6. ^ "142 FM Stations Operating in 33 States" (PDF). Broadcasting. January 20, 1947. p. 42. Archived (PDF) from the original on November 17, 2021. Retrieved December 5, 2021 – via World Radio History.
  7. ^ "Radio Station KTRN Dedicated In Brief Program". Wichita Falls Record News. Wichita Falls, Texas. December 24, 1946. p. 1, 2. Archived from the original on December 5, 2021. Retrieved December 4, 2021 – via Newspapers.com.
  8. ^ a b "Times Opens City's First FM Radio Station Monday". Wichita Daily Times. Wichita Falls, Texas. December 23, 1946. p. 1, 2. Archived from the original on December 5, 2021. Retrieved December 4, 2021 – via Newspapers.com.
  9. ^ "Station KTRN Gets Increase In Range". Wichita Daily Times. Wichita Falls, Texas. September 22, 1947. p. 1. Archived from the original on December 4, 2021. Retrieved December 4, 2021 – via Newspapers.com.
  10. ^ "Announcing, Monday, April 7th, By Special Arrangement..." Wichita Daily Times. Wichita Falls, Texas. April 6, 1947. p. 9. Archived from the original on December 5, 2021. Retrieved December 4, 2021 – via Newspapers.com.
  11. ^ a b c FCC History Cards for KWFS
  12. ^ "New Radio Station For City Is Sought". Times Record News. Wichita Falls, Texas. December 28, 1944. p. 1. Archived from the original on December 4, 2021. Retrieved December 4, 2021 – via Newspapers.com.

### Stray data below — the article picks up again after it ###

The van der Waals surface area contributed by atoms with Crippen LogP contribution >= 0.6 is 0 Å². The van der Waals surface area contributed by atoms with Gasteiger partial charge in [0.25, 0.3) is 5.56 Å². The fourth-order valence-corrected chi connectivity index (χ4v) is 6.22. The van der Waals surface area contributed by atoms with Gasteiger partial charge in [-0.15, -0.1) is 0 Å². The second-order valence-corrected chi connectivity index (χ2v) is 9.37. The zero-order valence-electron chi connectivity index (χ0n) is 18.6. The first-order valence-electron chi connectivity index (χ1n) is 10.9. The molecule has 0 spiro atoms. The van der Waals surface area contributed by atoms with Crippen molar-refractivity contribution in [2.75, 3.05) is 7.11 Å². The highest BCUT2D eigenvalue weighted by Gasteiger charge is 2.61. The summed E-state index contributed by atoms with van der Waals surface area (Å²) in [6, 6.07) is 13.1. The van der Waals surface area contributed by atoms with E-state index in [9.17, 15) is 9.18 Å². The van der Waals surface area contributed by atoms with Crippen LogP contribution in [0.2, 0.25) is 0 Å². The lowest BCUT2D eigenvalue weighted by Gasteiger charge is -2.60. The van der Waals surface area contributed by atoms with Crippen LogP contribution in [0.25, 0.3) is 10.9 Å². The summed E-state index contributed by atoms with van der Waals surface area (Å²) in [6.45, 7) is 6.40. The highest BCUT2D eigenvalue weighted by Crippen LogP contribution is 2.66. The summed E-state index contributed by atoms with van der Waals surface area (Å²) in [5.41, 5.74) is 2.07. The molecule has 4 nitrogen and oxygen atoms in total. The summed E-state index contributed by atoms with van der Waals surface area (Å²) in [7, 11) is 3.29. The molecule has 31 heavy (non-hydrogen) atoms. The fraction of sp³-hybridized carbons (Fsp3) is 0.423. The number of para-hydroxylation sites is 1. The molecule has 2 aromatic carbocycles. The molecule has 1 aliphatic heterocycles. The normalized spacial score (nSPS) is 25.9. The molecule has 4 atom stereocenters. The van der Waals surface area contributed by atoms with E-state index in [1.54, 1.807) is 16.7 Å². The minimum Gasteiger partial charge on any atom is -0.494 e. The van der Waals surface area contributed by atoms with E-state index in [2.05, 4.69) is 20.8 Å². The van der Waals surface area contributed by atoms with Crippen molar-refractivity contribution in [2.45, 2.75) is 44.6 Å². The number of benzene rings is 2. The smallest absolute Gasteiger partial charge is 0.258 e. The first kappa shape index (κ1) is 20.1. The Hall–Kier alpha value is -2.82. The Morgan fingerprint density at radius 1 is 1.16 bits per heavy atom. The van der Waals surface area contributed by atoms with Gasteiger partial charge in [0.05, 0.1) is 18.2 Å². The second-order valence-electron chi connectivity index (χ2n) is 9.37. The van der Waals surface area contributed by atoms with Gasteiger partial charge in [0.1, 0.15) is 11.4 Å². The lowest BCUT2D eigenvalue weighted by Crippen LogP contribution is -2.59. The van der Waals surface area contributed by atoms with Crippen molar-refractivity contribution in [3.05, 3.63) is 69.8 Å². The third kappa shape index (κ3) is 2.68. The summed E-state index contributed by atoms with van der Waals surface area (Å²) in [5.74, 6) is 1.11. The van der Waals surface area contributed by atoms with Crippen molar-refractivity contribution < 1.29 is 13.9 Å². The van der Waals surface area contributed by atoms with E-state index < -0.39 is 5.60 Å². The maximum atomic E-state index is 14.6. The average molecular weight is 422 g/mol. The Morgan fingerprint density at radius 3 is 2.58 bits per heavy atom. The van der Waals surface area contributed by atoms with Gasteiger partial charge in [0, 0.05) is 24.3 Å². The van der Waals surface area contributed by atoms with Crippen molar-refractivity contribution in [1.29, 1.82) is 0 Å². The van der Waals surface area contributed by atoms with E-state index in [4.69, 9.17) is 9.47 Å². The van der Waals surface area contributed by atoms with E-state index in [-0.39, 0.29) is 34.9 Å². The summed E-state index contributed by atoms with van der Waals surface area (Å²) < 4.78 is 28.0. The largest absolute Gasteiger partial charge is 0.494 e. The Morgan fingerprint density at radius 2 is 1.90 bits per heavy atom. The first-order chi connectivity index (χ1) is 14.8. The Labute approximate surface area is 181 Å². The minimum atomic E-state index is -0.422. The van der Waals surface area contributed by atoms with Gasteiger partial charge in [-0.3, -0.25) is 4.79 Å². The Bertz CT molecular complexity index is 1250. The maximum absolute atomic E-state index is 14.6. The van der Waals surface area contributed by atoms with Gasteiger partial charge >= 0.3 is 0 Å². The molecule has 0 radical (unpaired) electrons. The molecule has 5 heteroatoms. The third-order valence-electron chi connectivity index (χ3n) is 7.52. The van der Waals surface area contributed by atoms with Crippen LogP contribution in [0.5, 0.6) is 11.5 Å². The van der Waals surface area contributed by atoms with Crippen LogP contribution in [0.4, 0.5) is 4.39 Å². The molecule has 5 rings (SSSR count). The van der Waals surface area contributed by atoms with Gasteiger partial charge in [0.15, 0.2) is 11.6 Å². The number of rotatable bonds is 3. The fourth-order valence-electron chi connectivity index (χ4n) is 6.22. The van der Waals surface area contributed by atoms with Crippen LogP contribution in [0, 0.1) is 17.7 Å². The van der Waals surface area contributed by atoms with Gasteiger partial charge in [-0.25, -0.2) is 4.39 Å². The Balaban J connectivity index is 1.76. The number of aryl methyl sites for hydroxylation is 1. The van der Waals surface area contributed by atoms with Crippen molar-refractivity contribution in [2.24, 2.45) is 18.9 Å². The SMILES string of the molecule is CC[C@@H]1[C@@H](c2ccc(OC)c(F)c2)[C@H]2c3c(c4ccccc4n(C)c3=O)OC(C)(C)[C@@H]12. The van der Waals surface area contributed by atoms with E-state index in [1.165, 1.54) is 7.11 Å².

13. ^ "Merger Requested By Radio Interests Here". Wichita Daily Times. Wichita Falls, Texas. April 16, 1948. p. 6. Archived from the original on December 4, 2021. Retrieved December 4, 2021 – via Newspapers.com.
  14. ^ a b "KTRN Shows Wide Growth, Popularity After Year as Standard AM Station". Wichita Daily Times. Wichita Falls, Texas. January 23, 1950. p. 5. Archived from the original on December 4, 2021. Retrieved December 4, 2021 – via Newspapers.com.
  15. ^ "At 2 P. M. Sunday in Memorial Auditorium: Public Invited to Attend Two-Hour Variety Show". Wichita Daily Times. Wichita Falls, Texas. January 23, 1949. p. 40. Archived from the original on December 5, 2021. Retrieved December 4, 2021 – via Newspapers.com.
  16. ^ "FM Deletions" (PDF). Broadcasting. June 6, 1949. p. 73. Archived (PDF) from the original on November 8, 2021. Retrieved December 4, 2021 – via World Radio History.
  17. ^ "KTRN Files Application For Television Station". Wichita Daily Times. Wichita Falls, Texas. April 30, 1951. p. 1. Archived from the original on December 5, 2021. Retrieved December 4, 2021 – via Newspapers.com.
  18. ^ "New Application Will Delay Another Video Station in This City". Wichita Falls Record News. Wichita Falls, Texas. December 24, 1952. p. 1, 7. Archived from the original on December 5, 2021. Retrieved December 4, 2021 – via Newspapers.com.